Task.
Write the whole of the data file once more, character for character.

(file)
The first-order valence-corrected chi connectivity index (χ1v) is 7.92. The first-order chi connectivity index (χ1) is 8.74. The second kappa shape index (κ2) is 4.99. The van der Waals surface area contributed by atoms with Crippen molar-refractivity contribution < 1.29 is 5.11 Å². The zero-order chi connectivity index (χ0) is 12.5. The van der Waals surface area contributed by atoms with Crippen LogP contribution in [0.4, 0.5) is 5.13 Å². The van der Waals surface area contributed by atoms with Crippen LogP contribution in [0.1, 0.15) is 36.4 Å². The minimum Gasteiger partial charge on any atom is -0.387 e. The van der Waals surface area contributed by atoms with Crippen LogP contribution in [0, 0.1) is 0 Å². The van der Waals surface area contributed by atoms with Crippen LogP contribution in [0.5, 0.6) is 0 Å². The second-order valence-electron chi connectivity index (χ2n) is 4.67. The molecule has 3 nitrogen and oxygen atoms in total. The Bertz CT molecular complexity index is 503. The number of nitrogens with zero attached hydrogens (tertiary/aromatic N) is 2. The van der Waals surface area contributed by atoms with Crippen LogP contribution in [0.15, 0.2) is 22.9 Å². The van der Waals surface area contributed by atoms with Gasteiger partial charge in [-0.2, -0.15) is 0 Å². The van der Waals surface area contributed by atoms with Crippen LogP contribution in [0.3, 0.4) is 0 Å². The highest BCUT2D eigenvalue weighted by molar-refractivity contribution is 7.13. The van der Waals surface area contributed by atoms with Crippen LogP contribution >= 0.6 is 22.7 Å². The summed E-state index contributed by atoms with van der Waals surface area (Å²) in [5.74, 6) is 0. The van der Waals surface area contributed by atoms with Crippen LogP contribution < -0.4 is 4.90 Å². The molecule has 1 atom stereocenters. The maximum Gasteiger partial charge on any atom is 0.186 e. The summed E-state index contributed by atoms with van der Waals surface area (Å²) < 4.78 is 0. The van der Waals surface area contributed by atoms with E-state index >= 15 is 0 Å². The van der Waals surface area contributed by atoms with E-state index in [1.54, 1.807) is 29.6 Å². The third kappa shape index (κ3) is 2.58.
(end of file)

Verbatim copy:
The first-order valence-corrected chi connectivity index (χ1v) is 7.92. The first-order chi connectivity index (χ1) is 8.74. The second kappa shape index (κ2) is 4.99. The van der Waals surface area contributed by atoms with Crippen molar-refractivity contribution < 1.29 is 5.11 Å². The zero-order chi connectivity index (χ0) is 12.5. The van der Waals surface area contributed by atoms with Crippen LogP contribution in [0.4, 0.5) is 5.13 Å². The van der Waals surface area contributed by atoms with Crippen LogP contribution in [0.1, 0.15) is 36.4 Å². The minimum Gasteiger partial charge on any atom is -0.387 e. The van der Waals surface area contributed by atoms with Crippen LogP contribution in [0, 0.1) is 0 Å². The van der Waals surface area contributed by atoms with Crippen LogP contribution in [0.5, 0.6) is 0 Å². The second-order valence-electron chi connectivity index (χ2n) is 4.67. The molecule has 3 nitrogen and oxygen atoms in total. The Bertz CT molecular complexity index is 503. The number of nitrogens with zero attached hydrogens (tertiary/aromatic N) is 2. The van der Waals surface area contributed by atoms with Crippen LogP contribution in [0.15, 0.2) is 22.9 Å². The van der Waals surface area contributed by atoms with Gasteiger partial charge in [-0.2, -0.15) is 0 Å². The van der Waals surface area contributed by atoms with Crippen LogP contribution in [0.3, 0.4) is 0 Å². The highest BCUT2D eigenvalue weighted by molar-refractivity contribution is 7.13. The van der Waals surface area contributed by atoms with Crippen LogP contribution >= 0.6 is 22.7 Å². The summed E-state index contributed by atoms with van der Waals surface area (Å²) in [5.74, 6) is 0. The van der Waals surface area contributed by atoms with Crippen LogP contribution < -0.4 is 4.90 Å². The molecule has 1 atom stereocenters. The maximum Gasteiger partial charge on any atom is 0.186 e. The summed E-state index contributed by atoms with van der Waals surface area (Å²) < 4.78 is 0. The van der Waals surface area contributed by atoms with E-state index >= 15 is 0 Å². The van der Waals surface area contributed by atoms with E-state index in [1.54, 1.807) is 29.6 Å². The third kappa shape index (κ3) is 2.58.